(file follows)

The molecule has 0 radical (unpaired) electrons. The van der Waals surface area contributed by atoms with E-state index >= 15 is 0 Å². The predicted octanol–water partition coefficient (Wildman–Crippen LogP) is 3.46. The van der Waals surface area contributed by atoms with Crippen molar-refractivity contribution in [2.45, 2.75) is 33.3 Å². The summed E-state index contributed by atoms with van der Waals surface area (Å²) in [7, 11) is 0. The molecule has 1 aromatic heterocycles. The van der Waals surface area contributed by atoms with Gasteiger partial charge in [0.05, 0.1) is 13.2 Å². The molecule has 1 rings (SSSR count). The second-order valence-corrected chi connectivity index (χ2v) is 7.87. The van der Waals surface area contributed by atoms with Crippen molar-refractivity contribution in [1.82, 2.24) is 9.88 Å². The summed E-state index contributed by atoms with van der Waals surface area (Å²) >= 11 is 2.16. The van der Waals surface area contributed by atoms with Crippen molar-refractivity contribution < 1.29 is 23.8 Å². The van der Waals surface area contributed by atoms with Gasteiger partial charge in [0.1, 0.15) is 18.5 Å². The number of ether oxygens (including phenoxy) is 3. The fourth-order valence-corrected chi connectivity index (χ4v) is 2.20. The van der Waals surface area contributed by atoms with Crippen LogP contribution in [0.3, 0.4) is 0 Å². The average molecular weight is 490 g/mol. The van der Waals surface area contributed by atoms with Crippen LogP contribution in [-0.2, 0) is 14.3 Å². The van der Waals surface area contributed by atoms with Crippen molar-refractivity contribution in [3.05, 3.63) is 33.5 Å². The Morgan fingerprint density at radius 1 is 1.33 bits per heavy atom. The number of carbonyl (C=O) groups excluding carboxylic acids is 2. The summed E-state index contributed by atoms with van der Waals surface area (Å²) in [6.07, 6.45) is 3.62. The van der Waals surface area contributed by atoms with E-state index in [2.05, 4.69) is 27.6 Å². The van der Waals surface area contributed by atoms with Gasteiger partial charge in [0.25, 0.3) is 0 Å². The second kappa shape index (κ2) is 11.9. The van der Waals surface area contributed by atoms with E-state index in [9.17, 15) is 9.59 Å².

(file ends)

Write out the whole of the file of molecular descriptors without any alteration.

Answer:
The molecule has 0 radical (unpaired) electrons. The van der Waals surface area contributed by atoms with E-state index >= 15 is 0 Å². The predicted octanol–water partition coefficient (Wildman–Crippen LogP) is 3.46. The van der Waals surface area contributed by atoms with Crippen molar-refractivity contribution in [2.45, 2.75) is 33.3 Å². The summed E-state index contributed by atoms with van der Waals surface area (Å²) in [7, 11) is 0. The molecule has 1 aromatic heterocycles. The van der Waals surface area contributed by atoms with Gasteiger partial charge in [0.05, 0.1) is 13.2 Å². The molecule has 1 rings (SSSR count). The second-order valence-corrected chi connectivity index (χ2v) is 7.87. The van der Waals surface area contributed by atoms with Crippen molar-refractivity contribution in [1.82, 2.24) is 9.88 Å². The summed E-state index contributed by atoms with van der Waals surface area (Å²) >= 11 is 2.16. The van der Waals surface area contributed by atoms with Crippen molar-refractivity contribution < 1.29 is 23.8 Å². The van der Waals surface area contributed by atoms with Gasteiger partial charge in [0.1, 0.15) is 18.5 Å². The number of ether oxygens (including phenoxy) is 3. The fourth-order valence-corrected chi connectivity index (χ4v) is 2.20. The van der Waals surface area contributed by atoms with Crippen LogP contribution in [0.3, 0.4) is 0 Å². The average molecular weight is 490 g/mol. The van der Waals surface area contributed by atoms with Crippen LogP contribution in [-0.2, 0) is 14.3 Å². The van der Waals surface area contributed by atoms with Crippen molar-refractivity contribution in [3.05, 3.63) is 33.5 Å². The Morgan fingerprint density at radius 1 is 1.33 bits per heavy atom. The number of carbonyl (C=O) groups excluding carboxylic acids is 2. The summed E-state index contributed by atoms with van der Waals surface area (Å²) in [6.07, 6.45) is 3.62. The van der Waals surface area contributed by atoms with E-state index in [2.05, 4.69) is 27.6 Å². The van der Waals surface area contributed by atoms with Gasteiger partial charge in [0.25, 0.3) is 0 Å². The second kappa shape index (κ2) is 11.9. The van der Waals surface area contributed by atoms with E-state index in [9.17, 15) is 9.59 Å².